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22 July 2014

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A Wine Less Ordinary

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Bored of Sauvignon Blanc? Tired of Pinot Grigio? Then it’s time to try a white wine that’s rather more exotic. Margaret Rand introduces Viognier, a grape that offers up a seductive array of flavours and aromas


wine less ordinary - wine_bottle_1.jpgIf I could design a white wine from scratch, what would it be like? Well, first of all, it would have flavour. Something irresistible – a touch of apricot, perhaps? With a drop of lime cordial, and maybe a dollop of minerality? And subtlety. Lots of wines scream at us, but it’s rather nice to be addressed softly from time to time.

How about some acidity? Low acidity has its charms, especially when it’s balanced by that minerality I mentioned; and perhaps a bitter twist on the finish.

The wine I’ve just described is Viognier. Not just any Viognier, though, but that from Condrieu, a small appellation in France’s northern Rhône Valley. The Viognier grape – here grown on dauntingly steep terraces that are cold in winter, hot in summer and periodically blasted by the Mistral, a fresh wind that whips across the Rhône Valley – produces wine of astonishing delicacy and complexity. So much so that the rest of the winemaking world is trying to imitate it.

But that’s no easy task. Viognier is a tiresome grape to grow, with an erratic yield and a habit of reaching high sugar levels – so, in theory, ripeness – before it develops any real flavour. So growers have to wait until the magic moment when flavour suddenly appears, and then they must pick fast, or the wine will be too rich, too oily, too heavy. The only reason they persevere with such a tricky vine is the sublimity of the wine when they get it right – and the fact that wine drinkers love it and are crying out for more. Viognier, in its apricot richness, its exoticism and its moreishness, is the flavour of the moment.

Around the World

So, apart from Condrieu, where is Viognier grown? You’ll find it in the south of France and also across the New World: in California, Virginia (terrific examples here), Australia, New Zealand and Uruguay. It’s loved by adventurous winemakers who want to take chances, so these New World examples are well worth exploring (see ‘Wines To Try’ opposite). Condrieu itself is expensive. There’s no escaping that simple fact, although with cheaper versions, you get more upfront apricot fruit and less minerality – which is a style that some people prefer.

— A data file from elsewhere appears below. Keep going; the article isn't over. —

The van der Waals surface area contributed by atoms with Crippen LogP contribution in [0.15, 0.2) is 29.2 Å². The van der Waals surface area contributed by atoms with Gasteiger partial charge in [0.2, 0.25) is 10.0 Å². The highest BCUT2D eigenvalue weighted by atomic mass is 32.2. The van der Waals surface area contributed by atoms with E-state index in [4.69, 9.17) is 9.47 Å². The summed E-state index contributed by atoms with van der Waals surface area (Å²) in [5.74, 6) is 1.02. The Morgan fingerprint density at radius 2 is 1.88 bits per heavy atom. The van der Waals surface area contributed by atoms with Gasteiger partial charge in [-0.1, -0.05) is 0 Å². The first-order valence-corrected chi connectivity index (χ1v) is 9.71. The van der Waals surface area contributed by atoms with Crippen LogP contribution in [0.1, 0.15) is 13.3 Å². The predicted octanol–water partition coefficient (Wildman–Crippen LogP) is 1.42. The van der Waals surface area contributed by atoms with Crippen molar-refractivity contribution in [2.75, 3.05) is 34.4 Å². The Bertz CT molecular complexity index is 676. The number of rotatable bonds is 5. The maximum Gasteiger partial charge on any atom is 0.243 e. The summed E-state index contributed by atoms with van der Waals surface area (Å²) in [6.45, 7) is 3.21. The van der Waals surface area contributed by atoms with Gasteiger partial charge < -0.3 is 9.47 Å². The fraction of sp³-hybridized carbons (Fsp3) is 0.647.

Perfect pairings

Wherever it’s grown, the key to good Viognier is balance – which makes it a versatile food wine. It’s a great match for grand white fish such as halibut or turbot, and it can also handle spice well – Chinese crab with ginger can be fabulous. At times, I’ve paired Viognier successfully with pork fillet with honey and mustard – that sweet savouriness works very well. A slow-cooked casserole of pork with apples and fennel seed is another good match. It works with Cantonese food, too, and is ideal with vegetable dishes involving pumpkin or sweet potato. In fact, it would be a brilliant all-round wine if only it wasn’t so difficult to grow.

If you decide to try it and become a fan of Viognier, the good news is that some of its exotic flavours can also be found in different forms in other grapes. Fiano di Avellino of southern Italy; the Garganega grape, which is the best part of the Soave blend; Albariño of Spain, which becomes Alvarinho in Portugal; the Godello of Spain; the rare Heida of Switzerland – all have these glorious apricot and lime-cordial flavours. And all are worth exploring.

Wines to try

2009 Domaine Georges Vernay, Terrasses de l’Empire, Condrieu (Berry Bros)
Tip-top Condrieu – I warned you that it’s expensive. Fabulous precision, balance, purity and minerality.

2009 Laurent Miquel, Verite Viognier, Vin de Pays d’Oc (Waitrose Wine Direct)
Ripe citrus and apricot notes, and a creamy texture. Finesse and elegance.

2010 Yalumba, Y Series Viognier, South Australia (Majestic)
Peaches and apricots, and a lovely silky mouthfeel. A long-standing favourite.

2009 Trinity Hill, Botrytised Viognier, Gimblett Gravels, New Zealand (Great Western Wine)
Viognier can make some truly fantastic sweet wines, and this one has powerful dried-apricot and jasmine flavours with a clean, dry finish.

2009 Breaux Vineyards, Viognier, Virginia, USA (Oxford Wine Company)
Lovely balance, with an exotic orange blossom and apricot palate. Classic and elegant.


This feature was published in the Spring 2012 issue of Square Meal Lifestyle.

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